An excellent read, even for non-climbers.

Whittles Publishing

Reviewed Spring 2016

Walking through Spring by Graham Hoyland

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£16.99

Spring travels up the UK at roughly the same speed as a person walking. Last year, Graham Hoyland spent his Spring journeying north through the country, starting from Dorset, on a labyrinth of ancient footpaths, along the way creating a new National Trail, the Oak Route. This is his account of that walk.

William Collins

Reviewed Spring 2016

Souvenirs Pittoresques des Glaciers de Chamouny by Gabriel Charton

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£35

First published in Geneva in 1821, only a few copies of the original Souvenirs Pittoresques des Glaciers de Chamouny were printed. Now mountaineering book dealer Tony Astill has produced a beautiful hardback facsimile edition, available via www.mountaineeringbooks.org

Les Alps Livres

Reviewed Spring 2016

Footprints of the mountains: the news from the Pyrenees by Steve Cracknell

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£9.88

A self-published account of a traverse of La Senda – the GR11 trail through the Pyrenees from the Atlantic to the Mediterranean. Cracknell runs two websites dedicated to walking in the Pyrenees (lasenda.net and pyreneanway. com) and his deep knowledge is obvious and a valuable addition to the book, as he talks to locals about reintroducing bears and ibex, and explores the history of the mountains from the Basque culture to the effects of the Spanish Civil War.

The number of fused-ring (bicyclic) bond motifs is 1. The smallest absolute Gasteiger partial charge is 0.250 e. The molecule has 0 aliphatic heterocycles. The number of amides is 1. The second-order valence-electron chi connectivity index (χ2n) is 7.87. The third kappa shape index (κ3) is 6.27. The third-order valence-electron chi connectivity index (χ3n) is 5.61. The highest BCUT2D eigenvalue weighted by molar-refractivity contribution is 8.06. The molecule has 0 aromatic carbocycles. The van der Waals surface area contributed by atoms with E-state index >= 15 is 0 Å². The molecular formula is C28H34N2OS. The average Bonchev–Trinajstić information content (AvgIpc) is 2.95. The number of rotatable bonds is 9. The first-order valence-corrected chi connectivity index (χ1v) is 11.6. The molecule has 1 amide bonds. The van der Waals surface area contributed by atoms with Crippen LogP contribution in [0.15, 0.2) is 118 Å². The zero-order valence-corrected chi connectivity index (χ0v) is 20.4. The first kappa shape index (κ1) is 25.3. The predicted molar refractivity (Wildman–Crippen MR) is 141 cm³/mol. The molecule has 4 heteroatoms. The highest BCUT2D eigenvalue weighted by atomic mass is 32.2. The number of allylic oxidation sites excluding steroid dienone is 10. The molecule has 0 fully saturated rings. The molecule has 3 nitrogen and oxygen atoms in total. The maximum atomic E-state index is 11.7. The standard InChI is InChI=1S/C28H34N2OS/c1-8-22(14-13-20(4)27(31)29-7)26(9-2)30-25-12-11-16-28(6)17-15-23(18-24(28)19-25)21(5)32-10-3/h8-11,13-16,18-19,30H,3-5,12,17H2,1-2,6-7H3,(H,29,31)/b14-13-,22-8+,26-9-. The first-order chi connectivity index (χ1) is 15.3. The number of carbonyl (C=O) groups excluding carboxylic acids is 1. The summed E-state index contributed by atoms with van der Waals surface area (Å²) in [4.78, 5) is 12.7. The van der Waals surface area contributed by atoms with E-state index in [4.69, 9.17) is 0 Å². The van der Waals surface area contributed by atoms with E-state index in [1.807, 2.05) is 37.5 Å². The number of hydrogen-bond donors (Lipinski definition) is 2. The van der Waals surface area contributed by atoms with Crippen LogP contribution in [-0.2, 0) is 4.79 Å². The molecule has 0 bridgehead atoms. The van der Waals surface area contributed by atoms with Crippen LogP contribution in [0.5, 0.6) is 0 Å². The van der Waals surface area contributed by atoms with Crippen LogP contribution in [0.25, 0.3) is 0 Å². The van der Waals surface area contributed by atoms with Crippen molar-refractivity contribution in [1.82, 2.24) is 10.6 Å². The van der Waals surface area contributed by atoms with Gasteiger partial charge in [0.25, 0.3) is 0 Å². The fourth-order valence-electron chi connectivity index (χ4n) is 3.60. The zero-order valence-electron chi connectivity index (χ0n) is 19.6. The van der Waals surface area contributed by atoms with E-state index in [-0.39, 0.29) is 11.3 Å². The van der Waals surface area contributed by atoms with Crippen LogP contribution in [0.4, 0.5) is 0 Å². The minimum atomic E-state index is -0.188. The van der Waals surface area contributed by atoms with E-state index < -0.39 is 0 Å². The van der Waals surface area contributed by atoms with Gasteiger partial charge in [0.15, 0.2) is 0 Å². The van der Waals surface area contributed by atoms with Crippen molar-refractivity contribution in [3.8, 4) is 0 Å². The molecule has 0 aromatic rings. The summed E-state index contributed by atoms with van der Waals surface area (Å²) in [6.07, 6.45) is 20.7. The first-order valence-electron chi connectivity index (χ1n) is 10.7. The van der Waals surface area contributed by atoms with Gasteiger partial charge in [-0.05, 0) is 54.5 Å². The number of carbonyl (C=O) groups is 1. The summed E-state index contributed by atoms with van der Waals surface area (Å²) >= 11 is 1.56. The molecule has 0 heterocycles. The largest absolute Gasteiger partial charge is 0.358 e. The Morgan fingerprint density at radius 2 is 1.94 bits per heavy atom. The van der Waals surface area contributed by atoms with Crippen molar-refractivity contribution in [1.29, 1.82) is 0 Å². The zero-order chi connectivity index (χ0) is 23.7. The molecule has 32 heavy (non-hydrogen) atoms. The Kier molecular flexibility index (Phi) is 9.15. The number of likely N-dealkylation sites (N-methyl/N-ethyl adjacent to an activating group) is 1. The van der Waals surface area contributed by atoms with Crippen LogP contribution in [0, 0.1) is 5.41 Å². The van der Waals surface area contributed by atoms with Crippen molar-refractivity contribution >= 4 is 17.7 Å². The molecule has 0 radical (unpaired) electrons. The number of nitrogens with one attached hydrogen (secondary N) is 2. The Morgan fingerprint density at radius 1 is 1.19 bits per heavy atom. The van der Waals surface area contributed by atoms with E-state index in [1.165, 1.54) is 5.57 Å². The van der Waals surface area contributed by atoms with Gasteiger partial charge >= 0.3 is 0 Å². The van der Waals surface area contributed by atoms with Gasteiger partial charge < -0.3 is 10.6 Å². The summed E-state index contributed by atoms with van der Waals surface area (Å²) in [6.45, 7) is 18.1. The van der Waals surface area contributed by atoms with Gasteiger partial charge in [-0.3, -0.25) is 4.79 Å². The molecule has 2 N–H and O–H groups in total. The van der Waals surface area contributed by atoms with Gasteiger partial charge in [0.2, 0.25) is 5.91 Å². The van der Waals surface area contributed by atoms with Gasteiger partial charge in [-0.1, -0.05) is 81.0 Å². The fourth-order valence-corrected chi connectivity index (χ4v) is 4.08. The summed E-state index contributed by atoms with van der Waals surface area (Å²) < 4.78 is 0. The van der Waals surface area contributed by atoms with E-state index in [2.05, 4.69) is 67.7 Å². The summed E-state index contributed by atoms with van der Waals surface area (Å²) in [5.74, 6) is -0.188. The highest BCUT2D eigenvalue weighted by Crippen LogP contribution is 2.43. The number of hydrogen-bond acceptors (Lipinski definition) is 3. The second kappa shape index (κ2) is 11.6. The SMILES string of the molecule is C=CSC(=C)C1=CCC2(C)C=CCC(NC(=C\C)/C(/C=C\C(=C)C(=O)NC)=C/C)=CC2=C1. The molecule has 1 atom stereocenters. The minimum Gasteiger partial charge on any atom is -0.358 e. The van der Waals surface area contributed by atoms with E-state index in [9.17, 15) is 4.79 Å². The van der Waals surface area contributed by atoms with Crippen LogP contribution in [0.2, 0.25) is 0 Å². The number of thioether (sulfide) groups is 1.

Reviewed September 2016

House of Snow: An anthology of the greatest writing about Nepal Introduction by Ed Douglas

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£25

A new anthology of essays, poems, short stories and extracts from longer works about the mountain kingdom of Nepal. Ed Douglas provides an introduction and contributions come from many Nepali, Indian and Western writers including Bill Tilman and Edmund Hillary. All profits from the book will go to the Pahar Trust Nepal to fund earthquake relief projects.

Head of Zeus

Reviewed September 2016

On Trails: An exploration by Robert Moore

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Aurum Press

£16.99